British Airways is to appeal a compensation payout totalling just £440 all the way to the Supreme Court, the highest court in the United Kingdom, in the first test of EU-style air passenger rights adopted by the British government following Brexit.
The case has actually been dragging on way before the UK left the European Union but this will be the first time that British judges get the final say on what constitutes an ‘extraordinary circumstance’ – essentially, the only way that airlines can absolve themselves of blame for a cancellation or delay and therefore avoid paying compensation.
In this case, lawyers acting on behalf of British Airways’ London City regional subsidiary known as CityFlyer initially successfully argued that when a pilot went sick while off-duty and the airline failed to find another pilot to fly the plane it constituted an ‘extraordinary circumstance’.
Compensation was sought by a married couple known as Mr and Mrs Lipton, who had booked a flight with British Airways CityFlyer from Milan to London City all the way back in January 2018.
Unfortunately, the flight was cancelled as a result of the Captain’s unexpected illness, so the couple submitted a claim under the EU’s air passenger rights legislation known as EC/261.
For a flight of this length, the legislation is meant to entitle passengers to compensation of €250 each if the delay in getting passengers to their destination stretches on for more than two and half hours.
Mr and Mrs Lipton were rebooked onto another flight the same day and arrived at London City Airport just over two and half hours later than originally scheduled. They submitted a claim but this was quickly rejected by British Airways.
Undeterred, the couple took their claim to court, but a District Judge sided with British Airways, agreeing that the pilot’s illness was, indeed, an extraordinary circumstance.
The Lipton’s then appealed the verdict to the High Court but were swiftly rebuffed by the judge, who agreed that a pilot going sick downroute really was an extraordinary circumstance.
At this point, most passengers might give up but the Lipton’s gave their bid for compensation one last chance by appealing the case to the Court of Appeals. It was here that the legal system suddenly turned on British Airways in favour of the Lipton’s.
Rather than constituting an extraordinary circumstance, the appeal judges came to the conclusion that employee sickness is a completely normal and everyday occurrence that any company has to deal with.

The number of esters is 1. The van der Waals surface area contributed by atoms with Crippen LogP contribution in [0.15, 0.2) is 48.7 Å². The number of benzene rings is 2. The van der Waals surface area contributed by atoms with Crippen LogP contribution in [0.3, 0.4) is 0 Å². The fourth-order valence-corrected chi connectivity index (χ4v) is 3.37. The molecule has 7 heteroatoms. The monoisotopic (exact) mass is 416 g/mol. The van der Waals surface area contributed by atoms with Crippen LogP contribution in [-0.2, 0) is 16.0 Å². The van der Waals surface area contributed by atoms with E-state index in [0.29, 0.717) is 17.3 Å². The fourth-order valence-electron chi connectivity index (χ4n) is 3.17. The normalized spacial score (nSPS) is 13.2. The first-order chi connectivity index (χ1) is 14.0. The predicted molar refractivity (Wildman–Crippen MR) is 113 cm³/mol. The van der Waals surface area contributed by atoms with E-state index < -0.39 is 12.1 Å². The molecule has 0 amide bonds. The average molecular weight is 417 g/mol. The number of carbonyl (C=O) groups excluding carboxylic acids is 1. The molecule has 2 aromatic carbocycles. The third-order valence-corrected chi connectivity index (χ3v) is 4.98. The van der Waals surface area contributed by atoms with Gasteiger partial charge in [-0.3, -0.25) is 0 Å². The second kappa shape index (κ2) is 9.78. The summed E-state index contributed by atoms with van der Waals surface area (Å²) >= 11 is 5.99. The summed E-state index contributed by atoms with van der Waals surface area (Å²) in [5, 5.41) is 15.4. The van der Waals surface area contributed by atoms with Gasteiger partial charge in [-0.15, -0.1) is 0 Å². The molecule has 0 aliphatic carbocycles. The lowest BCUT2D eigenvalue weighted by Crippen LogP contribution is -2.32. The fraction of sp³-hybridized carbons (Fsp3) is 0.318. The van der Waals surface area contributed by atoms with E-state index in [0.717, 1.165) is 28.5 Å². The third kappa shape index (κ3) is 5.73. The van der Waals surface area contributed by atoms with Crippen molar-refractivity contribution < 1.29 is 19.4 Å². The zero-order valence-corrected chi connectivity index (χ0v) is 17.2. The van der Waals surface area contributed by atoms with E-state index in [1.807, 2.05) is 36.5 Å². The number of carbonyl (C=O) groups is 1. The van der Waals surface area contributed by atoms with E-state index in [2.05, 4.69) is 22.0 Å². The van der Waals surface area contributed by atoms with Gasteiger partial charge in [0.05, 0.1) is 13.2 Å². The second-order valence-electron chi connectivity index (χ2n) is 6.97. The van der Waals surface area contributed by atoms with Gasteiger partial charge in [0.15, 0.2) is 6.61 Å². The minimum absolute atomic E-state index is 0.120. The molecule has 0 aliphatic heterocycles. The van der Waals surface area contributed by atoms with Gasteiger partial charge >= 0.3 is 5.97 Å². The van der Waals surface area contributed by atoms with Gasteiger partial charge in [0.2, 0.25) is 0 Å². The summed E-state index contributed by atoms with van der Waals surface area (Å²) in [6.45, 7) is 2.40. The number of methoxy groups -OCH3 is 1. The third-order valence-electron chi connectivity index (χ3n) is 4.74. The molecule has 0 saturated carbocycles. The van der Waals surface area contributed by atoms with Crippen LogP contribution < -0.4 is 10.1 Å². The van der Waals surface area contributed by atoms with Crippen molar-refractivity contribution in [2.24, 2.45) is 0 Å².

Whether the pilot started to feel sick outside of work didn’t have any bearing on whether the illness suddenly constituted an extraordinary circumstance and, in any case, how was anyone to know when the pilot first started feeling ill.
In other words, the pilot could have been infected with a cold or the flu or eaten a “suspect prawn sandwich” while at work. It could even be that long working hours contributed to his illness.
British Airways was, however, given leave to appeal the judgement and that’s exactly what the airline did. The Supreme Court has now agreed to hear the appeal and has set the hearing date for February 6.
One of the issues with the ‘extraordinary circumstance’ caveat is that European legislators failed to define what exactly this meant. As a result, the definition has been tussled over in national and EU courts for years.
There’s now a fair bit of case law or what constitutes an extraordinary circumstance, but this Supreme Court hearing will be an opportunity for Britain to define how its amended air passenger rights legislation interprets this important legal term.
Generally speaking, severe weather and acts of terrorism are definitely considered an ‘extraordinary circumstance’, whereas mechanical problems, whether the fault of the airline or not, aren’t.
Mateusz Maszczynski honed his skills as an international flight attendant at the most prominent airline in the Middle East and has been flying throughout the COVID-19 pandemic for a well-known European airline. Matt is passionate about the aviation industry and has become an expert in passenger experience and human-centric stories. Always keeping an ear close to the ground, Matt's industry insights, analysis and news coverage is frequently relied upon by some of the biggest names in journalism.